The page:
RISE implores all politicians, particularly those who represent and are voted in by a large Vietnamese constituency, to speak out against the treatment of Vietnamese asylum seekers by the Australian government and to call for their permanent protection in Australia.

Further, RISE condemns the Australian government for the cruel and degrading treatment of not just Vietnamese asylum seekers but all asylum seekers who have arrived in Australia since 1976 and who continue to arrive today.

One of the most harmful policies that impacts upon the lives of asylum seekers is mandatory detention, introduced in 1992 to deter and detain Vietnamese refugees fleeing by boat.

RISE stands firmly against such arbitrary, racist and inhumane policies, which legislate to indefinitely detain brown and black people fleeing from persecution. If the Australian government is to act in accordance with its international obligations, it must end mandatory detention and ensure the assessment of all refugees within the community.

50 asylum seeker families trapped for hours in Melbourne CBD by Immigration Department 18/04/2016

Are we human or what?

As refugees, asylum seekers and ex-detainees who make up RISE we condemn the inhumane treatment of asylum seeker families this morning when they were trapped and corralled by the Australian Department of Immigration and Border protection (DIBP) at the Multicultural Hub (Drill Hall), Melbourne from 9am to around 2pm.

One week ago, the Department of Immigration sent out a text (below) to several asylum seeker families and requested they bring photo ID, birth certificates and “food”. When the families arrived they were told they were being detained and were not allowed to leave the building for two hours.


We were told by our members that there were at least 50 families with children who were divided into 7 groups according to languages/background and were informed of their detention at the venue.

One mother, a RISE member and ex-detainee, said “there were about 50 families and we were locked down for two hours, with two guards”.

The oldest baby is reported to be around 1 year old – with most of the children ranging from 1- 12 months old. Another mother who is also an ex-detainee and RISE member said “most of the children started crying and we were treated like caged animals, we were scared to say anything and thought we were going to deported somewhere.”

Around 1.30pm an Immigration official is reported to have said “Now I’m going to grant bridging visas for your kids but before you leave you need to clean the place, otherwise we will not give you visas.” All asylum seekers were asked to line up and were handed a bridging VISA document at the door.

One member told us that “I was so scared to even ask questions…even ask whether we can feed our babies and it was a very traumatic experience”.

RISE members told us that “there were no facilities whatsoever for the kids and we were expected to manage being detained for hours in a empty hall with one toilet.”

Former ex-detainee and RISE founder Ramesh Fernandez said “Australian refugee policies are designed to abuse and torture refugees and asylum seekers coming on boats, and to further treat them as less than human when they try to settle into normal lives. These people were lured into a trap and treated like animals.”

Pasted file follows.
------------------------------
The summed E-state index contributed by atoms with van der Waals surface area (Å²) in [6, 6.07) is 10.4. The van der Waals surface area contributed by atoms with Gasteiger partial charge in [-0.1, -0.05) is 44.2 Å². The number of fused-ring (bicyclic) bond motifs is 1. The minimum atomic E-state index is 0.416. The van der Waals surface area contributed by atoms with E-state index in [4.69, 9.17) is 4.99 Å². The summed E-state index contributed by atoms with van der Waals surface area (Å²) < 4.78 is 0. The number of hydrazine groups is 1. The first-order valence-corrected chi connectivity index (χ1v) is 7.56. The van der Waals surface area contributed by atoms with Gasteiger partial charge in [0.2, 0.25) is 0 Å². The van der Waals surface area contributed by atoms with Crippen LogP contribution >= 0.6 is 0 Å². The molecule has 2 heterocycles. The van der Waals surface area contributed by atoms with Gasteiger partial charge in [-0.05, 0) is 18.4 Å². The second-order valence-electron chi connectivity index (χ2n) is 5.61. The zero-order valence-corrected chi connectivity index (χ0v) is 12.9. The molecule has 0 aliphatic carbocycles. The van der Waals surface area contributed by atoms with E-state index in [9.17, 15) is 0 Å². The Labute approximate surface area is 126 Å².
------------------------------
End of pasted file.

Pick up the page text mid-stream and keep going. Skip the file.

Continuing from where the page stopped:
He further added “This is just one example of the brutal practices of Australian immigration detention guards, border force and immigration officials that we refugees have been experiencing for over twenty years in this so called democratic country – both ‘onshore’ and ‘offshore.’”


Tutoring Program Volunteer

Position Description
Division: Tutoring Program
Title: Tutoring Program Volunteer
Work Type: 1 day a week (Saturday, 4 hours)
Location: Melbourne, Victoria

About the project:

RISE’s Tutoring program utilises a curriculum set by Language Leader. This program is highly recommended by EAL (English as an Additional Language) teachers and provides a logical and thought-provoking approach to learning English. The program also helps students to develop their analytical and communication skills, so they are better able to utilise their English language knowledge.

Classes will be held at ‘the RISE Hub’, a multi-purpose space run by RISE situated in central Melbourne. The space is equipped with desks, chairs, computers, as well as English dictionaries and books suitable for EAL learning.

By running the Tutoring program, we aim to allow the participants a smoother transition into education and employment. The Tutoring program runs once a week on Saturday mornings. Each volunteer tutor sits with a small group of students of similar abilities and work through grammar, speaking, reading and listening exercises based around a different theme each week.

Furthermore, our aims upon completion of the classes are to see an improve social inclusion of refugees and asylum seekers into Australian communities, therefore not only breaking down social stigmas and relieving pressures of social isolation, but creating an overall increase in the quality of life of people while education has been disrupted by forced displacement.

Responsibilities of the volunteer:

  • Being consistent and reliable in attending English classes (Saturday mornings 10:00am -12:30pm)
  • Tutor the same group of students each session to build rapport and improve learning outcomes.
  • Provide constructive feedback for classes and students
  • Comply with maintaining confidentiality and privacy of RISE members
  • Must have valid Police and Working with Children checks
  • Teaching experience is desirable but not essential

Knowledge & Skill Requirement:

  • Ability to report to the Central Executive Committee
  • Capacity to work and handle complex cases
  • Sound knowledge of the housing, employment, as well as the refugee and asylum seeker sector
  • Demonstrate positive values of integrity, teamwork, reliability and consistent with RISE objectives and aims
  • Experience working in deadline-driven environments
  • Able to work well in a team environment, handle multiple assignments and meet deadlines

Only applications with a cover letter and answering the key selection criteria will be considered.

Applications close 5pm, 21st of April 2016

Please Note: RISE is a refugee-governed organisation and first priority will be given to refugee and asylum-seeker applicants.